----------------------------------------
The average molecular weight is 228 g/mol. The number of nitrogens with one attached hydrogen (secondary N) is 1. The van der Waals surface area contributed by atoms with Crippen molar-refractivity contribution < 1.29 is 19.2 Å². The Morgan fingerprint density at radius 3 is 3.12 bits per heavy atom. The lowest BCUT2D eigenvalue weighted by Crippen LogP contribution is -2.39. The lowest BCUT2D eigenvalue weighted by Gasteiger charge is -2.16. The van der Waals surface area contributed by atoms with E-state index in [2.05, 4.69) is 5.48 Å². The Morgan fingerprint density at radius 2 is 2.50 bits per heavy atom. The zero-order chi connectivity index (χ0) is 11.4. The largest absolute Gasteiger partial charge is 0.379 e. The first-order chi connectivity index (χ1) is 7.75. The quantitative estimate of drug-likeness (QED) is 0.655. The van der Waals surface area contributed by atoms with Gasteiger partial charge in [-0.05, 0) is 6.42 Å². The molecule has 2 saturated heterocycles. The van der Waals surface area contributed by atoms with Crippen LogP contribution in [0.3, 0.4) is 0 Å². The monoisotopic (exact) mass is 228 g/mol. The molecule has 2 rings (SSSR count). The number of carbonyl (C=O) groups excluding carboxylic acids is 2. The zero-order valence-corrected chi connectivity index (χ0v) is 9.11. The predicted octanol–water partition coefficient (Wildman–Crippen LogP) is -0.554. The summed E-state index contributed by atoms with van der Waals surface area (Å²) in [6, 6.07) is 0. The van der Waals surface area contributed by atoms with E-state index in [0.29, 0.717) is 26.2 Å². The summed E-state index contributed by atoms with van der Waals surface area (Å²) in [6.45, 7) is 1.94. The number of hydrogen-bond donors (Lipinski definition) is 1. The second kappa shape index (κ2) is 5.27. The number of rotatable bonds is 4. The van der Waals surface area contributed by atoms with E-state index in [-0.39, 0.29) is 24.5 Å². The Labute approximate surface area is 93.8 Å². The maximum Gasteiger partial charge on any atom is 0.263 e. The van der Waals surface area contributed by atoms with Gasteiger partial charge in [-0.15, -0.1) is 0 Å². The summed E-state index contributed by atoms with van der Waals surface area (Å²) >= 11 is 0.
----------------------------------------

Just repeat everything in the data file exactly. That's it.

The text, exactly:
The average molecular weight is 228 g/mol. The number of nitrogens with one attached hydrogen (secondary N) is 1. The van der Waals surface area contributed by atoms with Crippen molar-refractivity contribution < 1.29 is 19.2 Å². The Morgan fingerprint density at radius 3 is 3.12 bits per heavy atom. The lowest BCUT2D eigenvalue weighted by Crippen LogP contribution is -2.39. The lowest BCUT2D eigenvalue weighted by Gasteiger charge is -2.16. The van der Waals surface area contributed by atoms with E-state index in [2.05, 4.69) is 5.48 Å². The Morgan fingerprint density at radius 2 is 2.50 bits per heavy atom. The zero-order chi connectivity index (χ0) is 11.4. The largest absolute Gasteiger partial charge is 0.379 e. The first-order chi connectivity index (χ1) is 7.75. The quantitative estimate of drug-likeness (QED) is 0.655. The van der Waals surface area contributed by atoms with Gasteiger partial charge in [-0.05, 0) is 6.42 Å². The molecule has 2 saturated heterocycles. The van der Waals surface area contributed by atoms with Crippen LogP contribution in [0.3, 0.4) is 0 Å². The monoisotopic (exact) mass is 228 g/mol. The molecule has 2 rings (SSSR count). The number of carbonyl (C=O) groups excluding carboxylic acids is 2. The zero-order valence-corrected chi connectivity index (χ0v) is 9.11. The predicted octanol–water partition coefficient (Wildman–Crippen LogP) is -0.554. The summed E-state index contributed by atoms with van der Waals surface area (Å²) in [6, 6.07) is 0. The van der Waals surface area contributed by atoms with E-state index in [0.29, 0.717) is 26.2 Å². The summed E-state index contributed by atoms with van der Waals surface area (Å²) in [6.45, 7) is 1.94. The number of hydrogen-bond donors (Lipinski definition) is 1. The second kappa shape index (κ2) is 5.27. The number of rotatable bonds is 4. The van der Waals surface area contributed by atoms with E-state index in [-0.39, 0.29) is 24.5 Å². The Labute approximate surface area is 93.8 Å². The maximum Gasteiger partial charge on any atom is 0.263 e. The van der Waals surface area contributed by atoms with Gasteiger partial charge in [-0.15, -0.1) is 0 Å². The summed E-state index contributed by atoms with van der Waals surface area (Å²) >= 11 is 0.